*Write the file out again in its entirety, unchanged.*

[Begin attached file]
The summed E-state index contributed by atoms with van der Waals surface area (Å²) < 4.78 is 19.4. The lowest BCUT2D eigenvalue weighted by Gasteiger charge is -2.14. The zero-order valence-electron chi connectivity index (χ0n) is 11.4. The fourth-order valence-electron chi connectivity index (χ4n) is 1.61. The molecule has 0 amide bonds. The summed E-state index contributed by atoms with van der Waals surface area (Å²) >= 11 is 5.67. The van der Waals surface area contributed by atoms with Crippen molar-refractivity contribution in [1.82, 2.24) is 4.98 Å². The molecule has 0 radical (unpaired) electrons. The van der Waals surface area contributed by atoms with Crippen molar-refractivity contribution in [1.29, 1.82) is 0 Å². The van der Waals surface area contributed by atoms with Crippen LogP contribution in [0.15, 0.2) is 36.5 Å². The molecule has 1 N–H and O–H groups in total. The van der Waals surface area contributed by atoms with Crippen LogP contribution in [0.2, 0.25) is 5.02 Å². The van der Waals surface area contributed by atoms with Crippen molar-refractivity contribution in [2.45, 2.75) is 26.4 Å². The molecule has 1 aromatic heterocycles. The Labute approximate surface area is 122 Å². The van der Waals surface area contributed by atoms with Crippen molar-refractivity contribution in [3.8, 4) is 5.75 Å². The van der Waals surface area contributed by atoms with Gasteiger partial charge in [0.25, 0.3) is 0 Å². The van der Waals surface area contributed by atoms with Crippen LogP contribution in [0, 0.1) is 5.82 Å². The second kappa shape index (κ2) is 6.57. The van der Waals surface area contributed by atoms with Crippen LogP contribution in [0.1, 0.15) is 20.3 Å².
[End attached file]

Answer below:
The summed E-state index contributed by atoms with van der Waals surface area (Å²) < 4.78 is 19.4. The lowest BCUT2D eigenvalue weighted by Gasteiger charge is -2.14. The zero-order valence-electron chi connectivity index (χ0n) is 11.4. The fourth-order valence-electron chi connectivity index (χ4n) is 1.61. The molecule has 0 amide bonds. The summed E-state index contributed by atoms with van der Waals surface area (Å²) >= 11 is 5.67. The van der Waals surface area contributed by atoms with Crippen molar-refractivity contribution in [1.82, 2.24) is 4.98 Å². The molecule has 0 radical (unpaired) electrons. The van der Waals surface area contributed by atoms with Crippen molar-refractivity contribution in [1.29, 1.82) is 0 Å². The van der Waals surface area contributed by atoms with Crippen LogP contribution in [0.15, 0.2) is 36.5 Å². The molecule has 1 N–H and O–H groups in total. The van der Waals surface area contributed by atoms with Crippen LogP contribution in [0.2, 0.25) is 5.02 Å². The van der Waals surface area contributed by atoms with Crippen molar-refractivity contribution in [2.45, 2.75) is 26.4 Å². The molecule has 1 aromatic heterocycles. The Labute approximate surface area is 122 Å². The van der Waals surface area contributed by atoms with Crippen molar-refractivity contribution in [3.8, 4) is 5.75 Å². The van der Waals surface area contributed by atoms with Gasteiger partial charge in [0.25, 0.3) is 0 Å². The van der Waals surface area contributed by atoms with Crippen LogP contribution in [0, 0.1) is 5.82 Å². The second kappa shape index (κ2) is 6.57. The van der Waals surface area contributed by atoms with Crippen LogP contribution in [0.1, 0.15) is 20.3 Å².